Why shouldn’t you be able to look at a report that shows details about a session’s open cursors? This query reports elapsed time, cpu_time, #executions, average execution time, sql_text, and a couple of other columns.
You need to remember that
– these figures could include significant contributions from executions by other sessions
– the session might have spent significant time running queries whose cursors are now closed
So why am I bothering with this post?
This doesn’t have anything to do with database performance, but it’s useful. Here are a set of privileges that I’m granting to accounts that are used to manage Oracle logins. These allow the user to set up similarly privileged users as well as ordinary business users.
Where I work, Oracle E-business users don’t log in to separate database accounts, instead they’re subjected to some sort of up-front authorization checks and then their programs are run by apps or applsys or whatever generic account is used for these things. However the user login information can be found in the fnd_signon_audit_view, which can be joined with the v$ views. This script accepts a specific username and shows the user’s sessions. This query makes it simple to look at a particular user’s session and draw useful conclusions like “the slowness this user is experiencing isn’t in the database.”
Here’s a little script that looks in the shared pool(s) for queries that are using sql profiles.
Here’s a sort of obvious script that shows the objects referenced by your query’s execution plan(s) along with information about the number of rows, when statistics were last gathered, and information from dba_tab_modifications about what has happened to those objects since statistics were last gathered. If you’re going to copy the sql but not the shell script, you’ll need to remove “\” from the references to the gv$ views.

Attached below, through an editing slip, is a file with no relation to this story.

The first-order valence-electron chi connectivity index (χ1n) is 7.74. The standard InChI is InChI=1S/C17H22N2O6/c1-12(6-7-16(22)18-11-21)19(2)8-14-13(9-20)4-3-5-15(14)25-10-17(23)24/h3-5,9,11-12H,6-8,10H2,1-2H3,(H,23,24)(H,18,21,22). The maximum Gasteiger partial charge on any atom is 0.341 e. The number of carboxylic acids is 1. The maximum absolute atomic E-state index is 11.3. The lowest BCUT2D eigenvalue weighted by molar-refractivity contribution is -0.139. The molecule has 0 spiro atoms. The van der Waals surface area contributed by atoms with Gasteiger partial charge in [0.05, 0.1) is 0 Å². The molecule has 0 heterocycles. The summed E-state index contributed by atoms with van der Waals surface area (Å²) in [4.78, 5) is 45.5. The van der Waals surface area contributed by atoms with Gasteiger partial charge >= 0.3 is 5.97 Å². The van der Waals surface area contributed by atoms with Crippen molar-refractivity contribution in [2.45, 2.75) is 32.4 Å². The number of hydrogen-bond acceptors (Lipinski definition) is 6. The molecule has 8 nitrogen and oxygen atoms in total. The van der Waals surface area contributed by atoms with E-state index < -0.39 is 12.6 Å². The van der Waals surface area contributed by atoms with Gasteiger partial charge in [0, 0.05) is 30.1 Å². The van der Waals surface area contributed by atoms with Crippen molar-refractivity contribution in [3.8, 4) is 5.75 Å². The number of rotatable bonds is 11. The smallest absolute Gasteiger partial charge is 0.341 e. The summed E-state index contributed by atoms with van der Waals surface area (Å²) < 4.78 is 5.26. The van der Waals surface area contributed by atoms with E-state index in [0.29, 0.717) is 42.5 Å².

The script doesn’t show table stats for indexes’ tables, that is, if your query’s plan references an index but the index’s table isn’t in the plan, then the index’s table’s statistics aren’t displayed. I’ll change that one of these days, hasn’t seemed necessary so far since I’ve only used it to check staleness, whatever that is.
Oracle’s coe_xfr_sql_profile.sql script is a nice piece of work, as has been blogged elsewhere: but it breaks when presented with queries that are too long, something to do with the maximum length of a quoted string in pl/sql, I believe. [ Update March 23, 2012, the script is being upgraded to handle long queries, it will be released on April 2. I’ve tested it, it worked well on one of my production queries and on a 40k test query. ] If you look at the coe_xfr-generated sql script for a really long query, say 40,000 characters, you’ll see a long assignment statement to a variable named sql_txt. That’s the string that gets too long. A workaround for this is to have the generated code build the sql statement the way it’s done in this example which shows the first part of a large Discoverer query broken up into small chunks, yet still being all appended to the same clob:
I was curious about why the 11.2 grid infrastructure documentation for a “typical” install includes asmlib. I’m even more curious after searching the internet – it seems that asmlib is an unpopular feature. Grid/Infrastructure documentation says it’s good for persistent device names and for managing permissions. In a relatively small amount of internet searching I haven’t found anything that says asmlib is so great that you should start using it right away.. and I’ve found some strong opinions against asmlib, and some apparently uninterested parties that point out it’s not used much and that there’s not a really strong reason to use it.